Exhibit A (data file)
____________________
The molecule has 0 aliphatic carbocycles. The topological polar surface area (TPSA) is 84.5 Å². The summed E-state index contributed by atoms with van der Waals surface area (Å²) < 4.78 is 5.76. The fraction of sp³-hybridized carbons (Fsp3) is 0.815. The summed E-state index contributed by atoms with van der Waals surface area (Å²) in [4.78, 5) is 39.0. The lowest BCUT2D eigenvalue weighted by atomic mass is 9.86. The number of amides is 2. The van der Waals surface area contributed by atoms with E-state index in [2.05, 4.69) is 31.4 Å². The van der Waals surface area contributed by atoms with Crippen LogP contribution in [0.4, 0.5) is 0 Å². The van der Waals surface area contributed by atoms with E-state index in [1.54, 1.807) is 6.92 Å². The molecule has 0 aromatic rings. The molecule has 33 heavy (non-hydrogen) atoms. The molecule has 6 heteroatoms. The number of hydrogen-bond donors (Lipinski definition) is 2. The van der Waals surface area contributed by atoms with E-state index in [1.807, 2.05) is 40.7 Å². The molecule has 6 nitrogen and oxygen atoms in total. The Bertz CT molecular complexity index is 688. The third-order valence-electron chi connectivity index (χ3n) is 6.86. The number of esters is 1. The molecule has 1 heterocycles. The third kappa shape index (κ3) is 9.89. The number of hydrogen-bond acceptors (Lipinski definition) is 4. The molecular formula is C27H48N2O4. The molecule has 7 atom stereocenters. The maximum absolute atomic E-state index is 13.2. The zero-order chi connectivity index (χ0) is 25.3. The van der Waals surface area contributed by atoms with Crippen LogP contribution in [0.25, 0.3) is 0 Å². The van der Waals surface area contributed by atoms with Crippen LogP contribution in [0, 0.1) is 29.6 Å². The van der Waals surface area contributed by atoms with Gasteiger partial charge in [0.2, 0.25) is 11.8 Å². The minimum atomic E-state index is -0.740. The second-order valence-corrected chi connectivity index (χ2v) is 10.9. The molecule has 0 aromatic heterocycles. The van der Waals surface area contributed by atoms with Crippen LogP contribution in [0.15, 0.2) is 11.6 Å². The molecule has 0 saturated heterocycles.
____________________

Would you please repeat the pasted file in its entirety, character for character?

The molecule has 0 aliphatic carbocycles. The topological polar surface area (TPSA) is 84.5 Å². The summed E-state index contributed by atoms with van der Waals surface area (Å²) < 4.78 is 5.76. The fraction of sp³-hybridized carbons (Fsp3) is 0.815. The summed E-state index contributed by atoms with van der Waals surface area (Å²) in [4.78, 5) is 39.0. The lowest BCUT2D eigenvalue weighted by atomic mass is 9.86. The number of amides is 2. The van der Waals surface area contributed by atoms with E-state index in [2.05, 4.69) is 31.4 Å². The van der Waals surface area contributed by atoms with Crippen LogP contribution in [0.4, 0.5) is 0 Å². The van der Waals surface area contributed by atoms with E-state index in [1.54, 1.807) is 6.92 Å². The molecule has 0 aromatic rings. The molecule has 33 heavy (non-hydrogen) atoms. The molecule has 6 heteroatoms. The number of hydrogen-bond donors (Lipinski definition) is 2. The van der Waals surface area contributed by atoms with E-state index in [1.807, 2.05) is 40.7 Å². The molecule has 6 nitrogen and oxygen atoms in total. The Bertz CT molecular complexity index is 688. The third-order valence-electron chi connectivity index (χ3n) is 6.86. The number of esters is 1. The molecule has 1 heterocycles. The third kappa shape index (κ3) is 9.89. The number of hydrogen-bond acceptors (Lipinski definition) is 4. The molecular formula is C27H48N2O4. The molecule has 7 atom stereocenters. The maximum absolute atomic E-state index is 13.2. The zero-order chi connectivity index (χ0) is 25.3. The van der Waals surface area contributed by atoms with Crippen LogP contribution in [0.25, 0.3) is 0 Å². The van der Waals surface area contributed by atoms with Crippen LogP contribution in [0, 0.1) is 29.6 Å². The van der Waals surface area contributed by atoms with Gasteiger partial charge in [0.2, 0.25) is 11.8 Å². The minimum atomic E-state index is -0.740. The second-order valence-corrected chi connectivity index (χ2v) is 10.9. The molecule has 0 aromatic heterocycles. The van der Waals surface area contributed by atoms with Crippen LogP contribution in [0.15, 0.2) is 11.6 Å². The molecule has 0 saturated heterocycles.